Beacon interference graph

Click on the picture to see the full size graph.

The x-axis represents the various beacons at distances of 0, 10, 20, 30, and 40 cm from the electrical device. The y-axis is the “Theta” value, which is the difference between that beacon’s normal effective receive range and the effective range it got with the electrical device 0, 10, 20, 30, and 40 cm away. If the colored lines are low on the y-axis, that means that transceiver is less susceptible to noise than the beacons on either side of it on the x-axis. So the Tracker DTS is the least susceptible to noise and the Pieps DSP is the most susceptible.

You’ll also notice that the iPod (orange line) and the GPS (red line) are the biggest culprits in creating interference, which is consistent with our experience.

So we give John an A- on his paper. His findings make good sense, although they could have been presented more clearly. He definitely reinforces what we’ve been saying for years: keep your searching beacon at arm’s length!

We’re looking forward to the next installment of John’s research at the ISSW 2014 conference in Banff.


  • Bartholomule

    What about searching from within a heli?

  • andyL

    line graph was a terrible choice…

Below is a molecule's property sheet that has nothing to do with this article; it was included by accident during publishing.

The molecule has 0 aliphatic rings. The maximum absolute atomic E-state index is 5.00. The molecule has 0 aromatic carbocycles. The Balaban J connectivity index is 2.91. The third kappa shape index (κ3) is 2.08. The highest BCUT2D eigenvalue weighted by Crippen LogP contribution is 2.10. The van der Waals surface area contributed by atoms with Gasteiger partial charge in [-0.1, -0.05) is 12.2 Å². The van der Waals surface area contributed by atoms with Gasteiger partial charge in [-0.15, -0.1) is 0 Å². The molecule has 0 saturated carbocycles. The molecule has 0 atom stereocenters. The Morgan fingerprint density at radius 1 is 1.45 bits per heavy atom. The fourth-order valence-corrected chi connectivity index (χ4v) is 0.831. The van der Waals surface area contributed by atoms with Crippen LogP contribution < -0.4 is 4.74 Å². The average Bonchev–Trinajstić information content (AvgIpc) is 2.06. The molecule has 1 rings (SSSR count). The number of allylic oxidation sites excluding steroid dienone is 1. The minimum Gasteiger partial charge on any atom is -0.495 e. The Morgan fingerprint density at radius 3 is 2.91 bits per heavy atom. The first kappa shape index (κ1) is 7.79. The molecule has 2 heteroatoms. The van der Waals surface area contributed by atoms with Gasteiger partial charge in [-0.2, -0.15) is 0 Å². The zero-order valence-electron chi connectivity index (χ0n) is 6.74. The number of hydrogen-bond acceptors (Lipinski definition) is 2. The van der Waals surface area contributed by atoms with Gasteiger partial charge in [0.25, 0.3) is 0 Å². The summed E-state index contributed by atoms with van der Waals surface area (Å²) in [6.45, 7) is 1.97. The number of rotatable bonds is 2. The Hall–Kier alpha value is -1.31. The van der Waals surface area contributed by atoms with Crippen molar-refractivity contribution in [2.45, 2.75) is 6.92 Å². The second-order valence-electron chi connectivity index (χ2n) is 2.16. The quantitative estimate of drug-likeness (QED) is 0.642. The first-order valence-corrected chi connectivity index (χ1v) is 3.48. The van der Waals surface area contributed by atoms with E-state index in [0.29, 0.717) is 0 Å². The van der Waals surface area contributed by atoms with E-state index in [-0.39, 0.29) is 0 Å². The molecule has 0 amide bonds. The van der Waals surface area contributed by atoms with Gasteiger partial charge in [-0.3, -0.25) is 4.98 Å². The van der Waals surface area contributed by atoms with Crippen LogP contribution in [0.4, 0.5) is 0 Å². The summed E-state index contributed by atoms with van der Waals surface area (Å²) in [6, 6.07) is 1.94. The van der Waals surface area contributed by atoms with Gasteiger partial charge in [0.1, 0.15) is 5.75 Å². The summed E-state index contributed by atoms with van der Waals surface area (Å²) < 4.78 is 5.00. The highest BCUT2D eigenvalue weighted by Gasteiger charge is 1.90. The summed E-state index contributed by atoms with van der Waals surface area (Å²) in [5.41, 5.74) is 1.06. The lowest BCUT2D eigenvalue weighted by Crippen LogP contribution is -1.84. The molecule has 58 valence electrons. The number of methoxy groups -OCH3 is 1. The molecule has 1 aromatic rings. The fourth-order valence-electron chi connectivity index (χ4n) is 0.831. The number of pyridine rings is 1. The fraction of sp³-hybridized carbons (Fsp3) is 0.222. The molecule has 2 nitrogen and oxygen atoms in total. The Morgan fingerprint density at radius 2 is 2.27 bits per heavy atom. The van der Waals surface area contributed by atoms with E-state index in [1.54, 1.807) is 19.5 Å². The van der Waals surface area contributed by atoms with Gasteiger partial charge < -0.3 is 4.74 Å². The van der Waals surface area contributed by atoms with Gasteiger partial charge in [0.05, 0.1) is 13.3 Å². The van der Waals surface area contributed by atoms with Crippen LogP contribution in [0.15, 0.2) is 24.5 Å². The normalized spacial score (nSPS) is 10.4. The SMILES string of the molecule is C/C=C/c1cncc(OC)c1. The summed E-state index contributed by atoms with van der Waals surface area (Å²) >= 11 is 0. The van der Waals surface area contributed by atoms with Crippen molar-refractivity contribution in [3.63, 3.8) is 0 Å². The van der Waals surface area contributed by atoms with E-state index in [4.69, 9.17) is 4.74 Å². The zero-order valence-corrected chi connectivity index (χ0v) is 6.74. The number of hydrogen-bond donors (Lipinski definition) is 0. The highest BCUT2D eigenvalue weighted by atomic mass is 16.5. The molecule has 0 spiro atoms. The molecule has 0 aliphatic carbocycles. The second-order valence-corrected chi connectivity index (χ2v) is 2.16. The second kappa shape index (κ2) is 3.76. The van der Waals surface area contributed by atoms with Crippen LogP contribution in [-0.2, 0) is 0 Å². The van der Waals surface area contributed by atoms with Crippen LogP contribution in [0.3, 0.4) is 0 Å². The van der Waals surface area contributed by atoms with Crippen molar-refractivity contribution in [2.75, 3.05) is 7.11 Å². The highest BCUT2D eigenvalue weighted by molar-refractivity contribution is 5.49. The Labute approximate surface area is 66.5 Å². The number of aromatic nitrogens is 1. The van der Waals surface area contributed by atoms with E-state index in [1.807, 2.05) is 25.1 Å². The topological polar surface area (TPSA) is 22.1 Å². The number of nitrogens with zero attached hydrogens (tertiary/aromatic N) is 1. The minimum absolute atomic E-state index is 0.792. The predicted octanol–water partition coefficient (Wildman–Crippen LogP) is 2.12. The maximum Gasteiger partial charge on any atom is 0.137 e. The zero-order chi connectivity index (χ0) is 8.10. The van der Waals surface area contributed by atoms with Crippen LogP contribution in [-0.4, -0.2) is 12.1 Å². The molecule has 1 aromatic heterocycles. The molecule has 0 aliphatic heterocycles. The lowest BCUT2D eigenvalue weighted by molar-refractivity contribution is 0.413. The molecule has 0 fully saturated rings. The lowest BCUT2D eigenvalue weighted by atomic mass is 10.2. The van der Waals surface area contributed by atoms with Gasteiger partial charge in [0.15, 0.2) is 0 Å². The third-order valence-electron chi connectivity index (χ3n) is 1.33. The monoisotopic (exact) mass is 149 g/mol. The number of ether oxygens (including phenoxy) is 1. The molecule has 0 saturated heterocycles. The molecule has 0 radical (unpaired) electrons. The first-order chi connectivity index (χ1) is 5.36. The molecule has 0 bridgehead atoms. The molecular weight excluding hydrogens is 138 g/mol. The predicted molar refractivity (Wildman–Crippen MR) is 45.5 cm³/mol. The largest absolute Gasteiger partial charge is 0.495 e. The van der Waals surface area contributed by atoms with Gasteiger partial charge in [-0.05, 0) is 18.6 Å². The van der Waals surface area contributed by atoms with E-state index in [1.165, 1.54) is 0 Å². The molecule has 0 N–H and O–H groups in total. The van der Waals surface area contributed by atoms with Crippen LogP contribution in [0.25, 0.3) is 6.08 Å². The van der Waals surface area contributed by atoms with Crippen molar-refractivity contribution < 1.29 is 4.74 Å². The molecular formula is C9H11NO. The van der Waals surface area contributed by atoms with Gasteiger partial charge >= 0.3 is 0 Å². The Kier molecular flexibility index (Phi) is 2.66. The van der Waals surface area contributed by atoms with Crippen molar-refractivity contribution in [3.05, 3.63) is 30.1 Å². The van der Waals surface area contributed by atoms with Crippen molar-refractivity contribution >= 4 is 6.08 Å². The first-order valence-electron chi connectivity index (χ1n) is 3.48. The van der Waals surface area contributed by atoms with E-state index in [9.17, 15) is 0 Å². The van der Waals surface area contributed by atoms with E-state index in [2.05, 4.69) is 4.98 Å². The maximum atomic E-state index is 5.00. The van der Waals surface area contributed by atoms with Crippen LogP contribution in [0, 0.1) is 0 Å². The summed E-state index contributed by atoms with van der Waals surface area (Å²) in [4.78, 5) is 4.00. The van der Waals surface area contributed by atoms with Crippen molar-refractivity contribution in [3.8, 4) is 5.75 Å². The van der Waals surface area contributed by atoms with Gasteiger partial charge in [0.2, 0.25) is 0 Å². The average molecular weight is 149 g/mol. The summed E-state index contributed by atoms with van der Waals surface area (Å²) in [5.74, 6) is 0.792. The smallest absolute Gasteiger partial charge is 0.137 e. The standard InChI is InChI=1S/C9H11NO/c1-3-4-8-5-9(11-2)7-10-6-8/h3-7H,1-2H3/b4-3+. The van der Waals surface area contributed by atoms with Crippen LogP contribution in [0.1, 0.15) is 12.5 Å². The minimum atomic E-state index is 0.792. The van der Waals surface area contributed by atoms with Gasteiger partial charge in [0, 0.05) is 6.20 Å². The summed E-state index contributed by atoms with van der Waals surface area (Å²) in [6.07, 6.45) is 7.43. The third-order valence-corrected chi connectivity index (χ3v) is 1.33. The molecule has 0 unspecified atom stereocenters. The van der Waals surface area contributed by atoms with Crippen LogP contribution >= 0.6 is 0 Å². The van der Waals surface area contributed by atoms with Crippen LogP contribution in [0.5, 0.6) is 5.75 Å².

Otherwise great info!

  • Tor Andre

    When searching from a helicopter the rescuers use an external, omnidirectional antenna suspended 5 meters under the machine.

    Like this:

  • skian

    great work edge

  • Tim N.

    Your article is appreciated. However, there is a critical phrase that you mispelled “have ne effect” – this might be “have an effect” or “have no effect” – and the context doesn’t distiguish – please correct this. Also – you posted a graph without giving us the labels – you mention ipods and GPS but we have no way of knowing what the other lines represent. Thanks for sharing but its not as helpful as it could be due to the error and oversight.

    • Chief

      Gotta click that graph. The Legend is outside of the compressed size.


    Hi Bruce

    We have just had two situations in a row with guests useing the new wi-fi enabled Go pro cameras. In both cases on two seperate weekends we had guests with Go-Pros turned on and everyone within 3 meters of the person had variable and off readings while searching with Tracker 2. It was virtually impossible to search with the camera turned on and in each case once the camera was turned off readings on the beacon returned to normal. These are brand new Go-Pros that are wi-fi enabled to work with a remote and with a smart phone. Haven’t seent his before. The old Go-pros as you stated were not so much of an issue when more than 40cms from the searching transceiver. Yet thses new ones seem to be a whole different ball game.
    Dave Satrk
    Director of Operations Yamnuska Mountain Adventures

  • Nate Corona

    Has it been tested that electronics in the off position have no interference at any given distance???